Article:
- The Washington Times - Monday, December 20, 1999

Republican presidential front-runner George W. Bush is known as a charismatic face-to-face campaigner who makes even Democrats bubble with excitement, but observers say he has yet to master the elusive political art of projecting that charm on television.
But the people who earn a living studying politicians’ smirks, smiles and statements say the Texas governor is improving.
Described in his first two presidential debates as “lackluster,” Mr. Bush rebounded last week in Iowa in a more freewheeling debate format that allowed him to poke fun at himself and his foes. He invited rivals to pose a follow-up question against debate rules and good-naturedly teased an interviewer who cut him off: “I was just warming up.”
Whether Mr. Bush can warm up completely to television in the future, however, is still an open question for some consultants. Since the debates began, Mr. Bush has dropped 20 points among those describing him as a “strong leader,” according to an ABC-Washington Post poll of New Hampshire residents released Thursday.
“The exposure he gets on television will define him,” said Norm Ornstein, resident scholar and political analyst at the American Enterprise Institute. “It’s a problem for him. This is really not a new phenomenon, but it’s a significant phenomenon. The battlefield is littered with the bodies of people who were great in small settings.”
Said a Republican strategist who didn’t want his name used: “Bush is very strong on the stump. That needs to come across more clearly on the debates on TV, and that’s easier said than done.”
People who have known Mr. Bush for years say his disarming personality is ideally suited to working a room.
“It’s a combination of sincerity, conviction, wit, good appearance, appropriate humility and studying the issues,” said Texas state Rep. Will Hartnett, Dallas Republican. “He’s a natural. He’s the package.”
Mr. Hartnett recalled an encounter with a Democratic state legislator, Leticia Van de Putte, shortly after Mr. Bush was sworn in for his first term as governor.
“Governor Bush personally called me at my house to talk about the bill I’m working on,” she told Mr. Hartnett excitedly. “In four years, [Democratic governor] Ann Richards never called me about anything.”
“I fully expected the Democratic majority to be throwing darts and knives at him,” Mr. Hartnett said. “He charmed the Austin Democrats like nothing I’ve ever seen.”
Said Republican media consultant John Morgan Jr., “When he comes into a room and shakes your hand, he’s a warm guy. This is a West Texas guy you would like to spend a Friday night with. Maybe he isn’t the best debater.”
Ari Fleischer, a spokesman for the Bush campaign, said Mr. Bush did not prepare differently for the third debate, the format of which encouraged more banter among the six Republican rivals.
“We didn’t change anything,” Mr. Fleischer said. “Governor Bush prepared the same way. He just enjoyed the format, and the results spoke for themselves. He enjoys being allowed to mix it up. He has a very free-flowing, loose style. He enjoys the repartee between the candidates. He thinks the voters benefit from it.”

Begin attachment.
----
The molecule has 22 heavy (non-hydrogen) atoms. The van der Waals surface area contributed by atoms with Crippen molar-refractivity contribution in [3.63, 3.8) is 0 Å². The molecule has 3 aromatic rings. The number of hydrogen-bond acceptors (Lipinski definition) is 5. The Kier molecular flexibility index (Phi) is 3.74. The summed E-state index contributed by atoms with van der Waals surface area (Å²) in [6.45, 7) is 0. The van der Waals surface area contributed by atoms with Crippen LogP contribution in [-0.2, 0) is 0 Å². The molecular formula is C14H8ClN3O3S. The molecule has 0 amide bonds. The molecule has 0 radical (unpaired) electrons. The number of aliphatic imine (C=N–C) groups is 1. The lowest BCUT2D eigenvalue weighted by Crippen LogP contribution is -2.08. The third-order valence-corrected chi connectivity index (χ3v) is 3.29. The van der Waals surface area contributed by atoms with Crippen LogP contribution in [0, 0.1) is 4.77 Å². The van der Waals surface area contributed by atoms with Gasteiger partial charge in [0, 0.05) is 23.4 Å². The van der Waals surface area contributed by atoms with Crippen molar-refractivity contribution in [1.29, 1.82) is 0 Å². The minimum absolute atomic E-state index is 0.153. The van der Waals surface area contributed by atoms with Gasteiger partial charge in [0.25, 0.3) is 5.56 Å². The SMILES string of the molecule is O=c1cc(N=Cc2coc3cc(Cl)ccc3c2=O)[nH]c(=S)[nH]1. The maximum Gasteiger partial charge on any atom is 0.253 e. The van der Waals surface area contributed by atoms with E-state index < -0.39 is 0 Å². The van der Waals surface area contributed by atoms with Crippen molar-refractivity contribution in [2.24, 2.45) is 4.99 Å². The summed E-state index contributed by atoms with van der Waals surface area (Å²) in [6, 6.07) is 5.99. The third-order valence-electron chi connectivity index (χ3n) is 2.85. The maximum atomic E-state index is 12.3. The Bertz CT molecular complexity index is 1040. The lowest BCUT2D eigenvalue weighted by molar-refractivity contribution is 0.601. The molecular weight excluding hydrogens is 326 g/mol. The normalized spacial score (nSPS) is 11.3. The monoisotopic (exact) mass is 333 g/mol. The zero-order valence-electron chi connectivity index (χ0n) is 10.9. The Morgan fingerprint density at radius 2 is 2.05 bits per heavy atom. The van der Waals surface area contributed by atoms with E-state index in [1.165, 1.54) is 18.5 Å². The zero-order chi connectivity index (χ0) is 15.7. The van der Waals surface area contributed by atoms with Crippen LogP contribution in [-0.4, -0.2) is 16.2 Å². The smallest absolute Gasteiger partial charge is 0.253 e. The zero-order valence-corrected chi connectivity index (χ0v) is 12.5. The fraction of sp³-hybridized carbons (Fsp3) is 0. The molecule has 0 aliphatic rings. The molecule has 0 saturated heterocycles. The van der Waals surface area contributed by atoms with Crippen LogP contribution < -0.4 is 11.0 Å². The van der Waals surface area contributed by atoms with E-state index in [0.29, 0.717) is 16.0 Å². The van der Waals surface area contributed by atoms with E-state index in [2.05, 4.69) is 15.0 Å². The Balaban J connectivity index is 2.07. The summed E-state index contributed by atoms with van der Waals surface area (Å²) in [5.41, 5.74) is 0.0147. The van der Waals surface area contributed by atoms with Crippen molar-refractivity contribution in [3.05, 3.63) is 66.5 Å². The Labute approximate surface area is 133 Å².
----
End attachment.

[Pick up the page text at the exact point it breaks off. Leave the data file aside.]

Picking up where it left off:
Mr. Fleischer also said that holding Mr. Bush to the same standard on television as in person is unrealistic.
“If you’re able to hit a 500-foot home run as a one-on-one campaigner, does anything else compare?” Mr. Fleischer asked. “He’s such a strong, gifted one-on-one campaigner. That’s one of his greatest strengths.”
And Republican pollster Kellyanne Fitzpatrick said genuine warmth in a candidate is more important than the ability to give a clever performance in a televised debate.
“The debate format tends to benefit the rigid and the remote, like Al Gore,” Miss Fitzpatrick said. “You would much prefer the individual who is more comfortable out on the trail, kissing the babies and shaking hands.”
She said that with the Bush campaign raising more than $60 million so far, paid advertising will help counter any perception that the candidate lacks warmth or depth.
“He can afford to have us get our impression of him on his visual terms,” she said.
Consultants say the matter might seem trivial and unsubstantive, but it is important, especially in general elections.
“The fact is, TV is a critical medium in campaigns,” the Republican strategist said. “It will affect a vast number of voters, especially swing voters. They’re more likely to be influenced by TV performance. They follow things in less depth than hard conservatives or hard liberal voters.”
Said Mr. Ornstein, “It obviously affects the voters with less depth of knowledge.”
Mr. Ornstein said the presidential campaigns of Walter Mondale and Bruce Babbitt suffered from the inability to convey their personalities on television. And he said in 1976, Democrat Jimmy Carter struggled with the same problem.
“Carter would travel around, meet with small groups and dazzle them,” Mr. Ornstein said. “He fell completely flat on television.”
Of course, Mr. Carter also managed to win the presidency.

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